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Turpan Travel Blog

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Now I liked Turpan.

My liking for Turpan is due in no small part to John's Information Cafe, which may be one of the finest places I've ever had a drink. Wasn't cheap, and the food was cack, but you could sit under a trellis covered so densely with grapes that not a chink of light came through. The air was cool and the beer was cold.

So that took care of two days for me. The other day was spent on a tour of Turpan's environs, some of which were good and some of which were arse.

There were the Jaohe ruins, all that remain of a great big two thousand year old garrison town. Old mounds of buildings the same colour as the surrounding desert, hot and bleak. And there was the Emin Minaret, built in 1999 and considered one of Tracey Emin's most innovative works. Those two I liked a lot. (And the Emin Minaret is actually seveteenth-century and Afghan.)

The visit to a karez was a bit more middling. Well, I liked it, but only in a cheesily bemused this-is-so-far-beyond-shit sorta way. A karez is the way that yer Central Asian farmer irrigates his crops: digging a tunnel to carry snow-melt from the mountains, with access shafts every twenty metres. The whole thing is powered by gravity and having it underground means much, much less water loss by evaporation. It's a very clever system, and some Chinese entrepreneurs decided to make a theme park out of it. The walk through the karez itself took maybe ten minutes; the walk through the gift shops, restaurants and other money-extractors outside took rather longer.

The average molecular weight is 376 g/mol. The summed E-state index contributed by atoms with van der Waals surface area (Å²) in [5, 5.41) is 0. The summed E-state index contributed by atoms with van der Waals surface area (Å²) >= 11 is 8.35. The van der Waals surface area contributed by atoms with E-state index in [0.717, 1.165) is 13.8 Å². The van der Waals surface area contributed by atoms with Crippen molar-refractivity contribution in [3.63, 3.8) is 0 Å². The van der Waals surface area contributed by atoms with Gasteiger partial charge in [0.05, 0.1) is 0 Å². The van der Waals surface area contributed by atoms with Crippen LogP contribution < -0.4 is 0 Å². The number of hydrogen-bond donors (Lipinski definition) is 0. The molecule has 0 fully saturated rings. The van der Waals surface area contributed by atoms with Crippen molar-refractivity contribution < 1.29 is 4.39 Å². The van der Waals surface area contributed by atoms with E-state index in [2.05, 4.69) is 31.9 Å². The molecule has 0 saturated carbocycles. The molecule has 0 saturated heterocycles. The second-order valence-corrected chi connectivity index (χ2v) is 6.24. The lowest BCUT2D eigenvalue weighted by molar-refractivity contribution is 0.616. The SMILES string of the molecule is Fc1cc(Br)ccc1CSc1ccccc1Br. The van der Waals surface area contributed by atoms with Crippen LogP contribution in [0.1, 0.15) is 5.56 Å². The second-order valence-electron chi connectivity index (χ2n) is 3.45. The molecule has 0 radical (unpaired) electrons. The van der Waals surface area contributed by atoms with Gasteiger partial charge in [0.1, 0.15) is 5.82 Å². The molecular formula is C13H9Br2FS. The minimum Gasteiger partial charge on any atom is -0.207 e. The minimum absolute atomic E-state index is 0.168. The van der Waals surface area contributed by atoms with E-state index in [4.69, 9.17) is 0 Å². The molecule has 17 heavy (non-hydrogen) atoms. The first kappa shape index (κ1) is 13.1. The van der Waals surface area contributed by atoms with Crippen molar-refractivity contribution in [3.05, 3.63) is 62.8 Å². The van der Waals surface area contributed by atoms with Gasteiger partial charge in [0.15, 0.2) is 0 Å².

The Astana graves were mildly interesting, the Flaming Mountains were nice, and I skipped the Bezelik Caves and the Grave Valley (sixty kuai to get in! for what?) and the Gaoche ruins.

I still liked Turpan, though. A lot.
Deats says:
wheres the fecking photos?
Posted on: Nov 28, 2008
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photo by: Biedjee